Why they did it
Cobalamin deficiency has been reported at a prevalence
of 6-73% in dogs with chronic enteropathies
(CE). Other documented causes of cobalamin deficiency
in dogs include exocrine pancreatic insufficiency
(EPI), familial cobalamin deficiency of Chinese
Shar Peis, Giant Schnauzers, Border Collies and Beagles
and short bowel syndrome. Hypocobalaminemia
in humans results from many causes such as pernicious
anemia, gastrointestinal disease and cobalamin
deficient diets (vegetarian and vegan).
Historically cobalamin deficiencies in humans and animals
have been treated via parenteral (intramuscular
or subcutaneous) supplementation at monthly intervals.
Several studies in humans have shown that daily
oral cobalamin supplementation is successful in alleviating
the hypocobalaminaemia and avoids side effects
such as painful injection sites and scleroderma.
No studies on oral supplementation of cobalamin are
available in the canine literature. One of the authors of
this paper extrapolated treatment regimens from the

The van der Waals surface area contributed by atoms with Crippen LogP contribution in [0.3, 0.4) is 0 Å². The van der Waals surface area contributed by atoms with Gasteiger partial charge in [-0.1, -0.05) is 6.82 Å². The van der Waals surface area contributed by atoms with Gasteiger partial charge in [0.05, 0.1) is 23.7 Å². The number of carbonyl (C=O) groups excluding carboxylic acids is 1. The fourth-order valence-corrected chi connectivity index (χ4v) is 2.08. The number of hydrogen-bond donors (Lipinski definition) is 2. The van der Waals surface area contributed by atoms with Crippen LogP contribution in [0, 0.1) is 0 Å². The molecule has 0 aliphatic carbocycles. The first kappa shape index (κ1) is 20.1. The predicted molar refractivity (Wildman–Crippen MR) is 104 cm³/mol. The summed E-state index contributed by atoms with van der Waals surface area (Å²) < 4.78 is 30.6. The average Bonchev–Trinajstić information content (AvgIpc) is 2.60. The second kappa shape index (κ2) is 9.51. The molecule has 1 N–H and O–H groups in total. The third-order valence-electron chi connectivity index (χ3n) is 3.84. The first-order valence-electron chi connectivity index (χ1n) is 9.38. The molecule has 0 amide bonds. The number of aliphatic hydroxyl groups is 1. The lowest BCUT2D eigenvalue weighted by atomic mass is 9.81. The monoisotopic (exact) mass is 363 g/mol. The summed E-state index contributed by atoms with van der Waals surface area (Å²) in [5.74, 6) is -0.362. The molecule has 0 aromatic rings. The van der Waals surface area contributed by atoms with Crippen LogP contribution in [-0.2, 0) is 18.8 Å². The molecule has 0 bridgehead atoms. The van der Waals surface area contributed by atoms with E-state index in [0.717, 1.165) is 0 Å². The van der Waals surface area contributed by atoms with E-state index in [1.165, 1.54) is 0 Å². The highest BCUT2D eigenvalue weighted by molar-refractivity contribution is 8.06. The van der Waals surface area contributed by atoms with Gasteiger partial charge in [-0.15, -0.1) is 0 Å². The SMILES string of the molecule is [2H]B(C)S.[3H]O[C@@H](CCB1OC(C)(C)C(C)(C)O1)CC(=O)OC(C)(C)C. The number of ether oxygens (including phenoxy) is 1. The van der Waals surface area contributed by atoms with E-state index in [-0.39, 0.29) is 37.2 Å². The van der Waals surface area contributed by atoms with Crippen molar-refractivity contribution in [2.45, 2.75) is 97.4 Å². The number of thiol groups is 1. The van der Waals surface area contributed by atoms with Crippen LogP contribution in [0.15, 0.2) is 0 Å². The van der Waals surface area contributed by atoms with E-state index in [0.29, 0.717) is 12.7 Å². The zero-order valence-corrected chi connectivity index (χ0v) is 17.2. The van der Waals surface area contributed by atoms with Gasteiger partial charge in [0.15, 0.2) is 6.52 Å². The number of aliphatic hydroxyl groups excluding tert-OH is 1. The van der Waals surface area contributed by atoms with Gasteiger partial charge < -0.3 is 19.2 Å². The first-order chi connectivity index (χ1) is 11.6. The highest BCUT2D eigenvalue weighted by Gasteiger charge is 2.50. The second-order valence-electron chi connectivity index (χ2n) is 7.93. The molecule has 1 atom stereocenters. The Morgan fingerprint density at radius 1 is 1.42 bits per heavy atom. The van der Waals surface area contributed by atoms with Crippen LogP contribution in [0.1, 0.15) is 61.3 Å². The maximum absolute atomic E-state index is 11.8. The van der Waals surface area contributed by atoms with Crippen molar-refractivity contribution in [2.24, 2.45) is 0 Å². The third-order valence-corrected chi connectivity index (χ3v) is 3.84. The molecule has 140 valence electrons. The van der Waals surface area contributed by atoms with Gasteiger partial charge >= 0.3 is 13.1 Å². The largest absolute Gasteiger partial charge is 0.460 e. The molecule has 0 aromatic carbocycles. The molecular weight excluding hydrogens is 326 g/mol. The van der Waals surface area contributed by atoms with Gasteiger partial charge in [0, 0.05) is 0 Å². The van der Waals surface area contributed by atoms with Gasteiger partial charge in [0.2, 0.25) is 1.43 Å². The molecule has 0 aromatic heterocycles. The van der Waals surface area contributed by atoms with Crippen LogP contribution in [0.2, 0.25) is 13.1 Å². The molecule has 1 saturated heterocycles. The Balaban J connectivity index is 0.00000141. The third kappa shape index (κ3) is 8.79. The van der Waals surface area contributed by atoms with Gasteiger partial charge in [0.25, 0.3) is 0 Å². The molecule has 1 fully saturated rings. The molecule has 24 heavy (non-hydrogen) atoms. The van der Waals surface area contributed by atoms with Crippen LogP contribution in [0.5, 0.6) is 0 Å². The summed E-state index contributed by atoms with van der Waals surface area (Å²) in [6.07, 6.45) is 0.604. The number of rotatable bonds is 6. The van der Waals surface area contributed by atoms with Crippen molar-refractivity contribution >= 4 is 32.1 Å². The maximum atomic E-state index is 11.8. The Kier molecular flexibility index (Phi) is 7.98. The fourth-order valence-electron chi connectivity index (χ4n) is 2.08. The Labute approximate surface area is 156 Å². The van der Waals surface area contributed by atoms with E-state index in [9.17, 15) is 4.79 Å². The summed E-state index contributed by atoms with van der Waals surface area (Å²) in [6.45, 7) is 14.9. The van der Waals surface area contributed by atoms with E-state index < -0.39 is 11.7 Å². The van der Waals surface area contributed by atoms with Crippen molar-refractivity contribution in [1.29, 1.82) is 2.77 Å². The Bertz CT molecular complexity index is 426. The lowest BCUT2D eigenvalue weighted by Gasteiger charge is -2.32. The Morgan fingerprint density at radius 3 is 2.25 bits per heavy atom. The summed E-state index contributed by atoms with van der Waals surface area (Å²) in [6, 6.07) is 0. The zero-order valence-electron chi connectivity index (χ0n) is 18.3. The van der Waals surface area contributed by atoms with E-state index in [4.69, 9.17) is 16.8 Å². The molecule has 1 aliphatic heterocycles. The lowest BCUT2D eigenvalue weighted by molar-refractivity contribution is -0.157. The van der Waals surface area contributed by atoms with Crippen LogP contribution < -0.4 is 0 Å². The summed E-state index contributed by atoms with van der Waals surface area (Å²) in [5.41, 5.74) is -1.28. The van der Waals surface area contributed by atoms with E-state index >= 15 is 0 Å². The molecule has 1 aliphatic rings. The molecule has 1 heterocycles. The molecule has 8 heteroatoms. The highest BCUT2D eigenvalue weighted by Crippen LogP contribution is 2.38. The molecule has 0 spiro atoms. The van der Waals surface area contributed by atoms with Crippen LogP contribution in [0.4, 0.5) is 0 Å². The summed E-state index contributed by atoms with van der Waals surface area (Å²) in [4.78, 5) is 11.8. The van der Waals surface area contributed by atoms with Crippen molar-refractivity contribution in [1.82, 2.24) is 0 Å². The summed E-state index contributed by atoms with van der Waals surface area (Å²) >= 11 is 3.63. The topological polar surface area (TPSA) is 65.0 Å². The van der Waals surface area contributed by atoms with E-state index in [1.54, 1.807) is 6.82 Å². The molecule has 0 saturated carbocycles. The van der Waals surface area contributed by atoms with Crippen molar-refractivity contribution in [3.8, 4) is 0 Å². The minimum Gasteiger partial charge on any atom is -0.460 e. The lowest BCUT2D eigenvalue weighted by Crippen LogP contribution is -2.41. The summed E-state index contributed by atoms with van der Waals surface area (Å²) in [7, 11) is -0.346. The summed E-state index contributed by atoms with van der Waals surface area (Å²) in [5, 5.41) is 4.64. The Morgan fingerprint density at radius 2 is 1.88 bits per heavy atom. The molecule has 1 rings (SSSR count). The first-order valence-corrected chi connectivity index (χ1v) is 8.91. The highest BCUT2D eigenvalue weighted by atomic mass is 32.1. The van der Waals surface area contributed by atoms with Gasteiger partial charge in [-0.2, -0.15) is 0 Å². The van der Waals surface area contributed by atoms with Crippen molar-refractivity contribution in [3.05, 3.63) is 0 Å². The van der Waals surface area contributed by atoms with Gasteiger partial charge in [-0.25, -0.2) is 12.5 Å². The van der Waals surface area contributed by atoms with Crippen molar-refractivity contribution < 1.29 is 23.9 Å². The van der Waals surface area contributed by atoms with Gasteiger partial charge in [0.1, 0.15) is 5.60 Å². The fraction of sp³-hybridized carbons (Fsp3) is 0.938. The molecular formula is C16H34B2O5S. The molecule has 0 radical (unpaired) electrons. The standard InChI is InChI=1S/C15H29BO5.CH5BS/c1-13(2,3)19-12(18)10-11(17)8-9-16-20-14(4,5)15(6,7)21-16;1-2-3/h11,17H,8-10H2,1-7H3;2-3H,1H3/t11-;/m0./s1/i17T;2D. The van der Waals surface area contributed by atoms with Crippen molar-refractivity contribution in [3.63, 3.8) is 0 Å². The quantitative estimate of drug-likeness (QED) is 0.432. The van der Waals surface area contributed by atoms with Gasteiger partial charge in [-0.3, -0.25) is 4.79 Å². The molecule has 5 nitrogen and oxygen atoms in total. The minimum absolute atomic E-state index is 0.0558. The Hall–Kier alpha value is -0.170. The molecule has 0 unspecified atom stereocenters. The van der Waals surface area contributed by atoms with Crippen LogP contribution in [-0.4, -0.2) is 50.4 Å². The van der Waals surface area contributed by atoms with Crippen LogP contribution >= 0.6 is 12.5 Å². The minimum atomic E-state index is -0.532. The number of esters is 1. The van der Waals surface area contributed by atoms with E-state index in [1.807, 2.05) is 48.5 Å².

human literature and started using oral cobalamin in
canine patients. This paper represents a retrospective
analysis of the usefulness of oral cobalamin supplementation
in these dogs.
What they did
They examined the records of dogs suffering from
hypocobalaminemia and treated with oral cobalamin
supplementation in the form of tablets.
Dogs with cobalamin concentrations below 270 ng/L
at presentation and subsequent oral cobalamin supplementation
were included in the study. Follow up
measurements of cobalamin were done within 20-
202 days after initiation of therapy.
Dogs included in this study were treated using a 1mg
tablet containing cyanocobalamin. Dogs weighing less
than 10 kg were given
¼ tablet daily; dogs
between 10 and 20
kg were given ½ tablet daily
and dogs weighing more than 20 kg were given 1 tablet daily.
What they found
Fifty-one dogs with CE and hypocobalaminaemia
were included in the analysis. Twenty-two of the
dogs were on immunosuppressive therapy together
with various gastrointestinal medications such as gastric
protectants and antibiotics.
The remaining 29 dogs received supportive gastrointestinal
medication without immunosuppressive
therapy. The difference between serum cobalamin
concentration before and after oral treatment with
cobalamin was statistically significant. Three dogs
did not respond adequately initially, but in two cases
serum cobalamin did increase significantly after prolonged
oral cobalamin supplementation. The third
dog was lost to follow up.
Take home message:
Although prospective studies are required to confirm
these retrospective findings, results suggest that oral
cobalamin supplementation in dogs with hypocobalaminemia
appears to be effective in restoring serum
cobalamin levels in dogs with CE. In some cases the
rise in serum cobalamin may be delayed and follow
up measurements are required to monitor the response.
Why they did it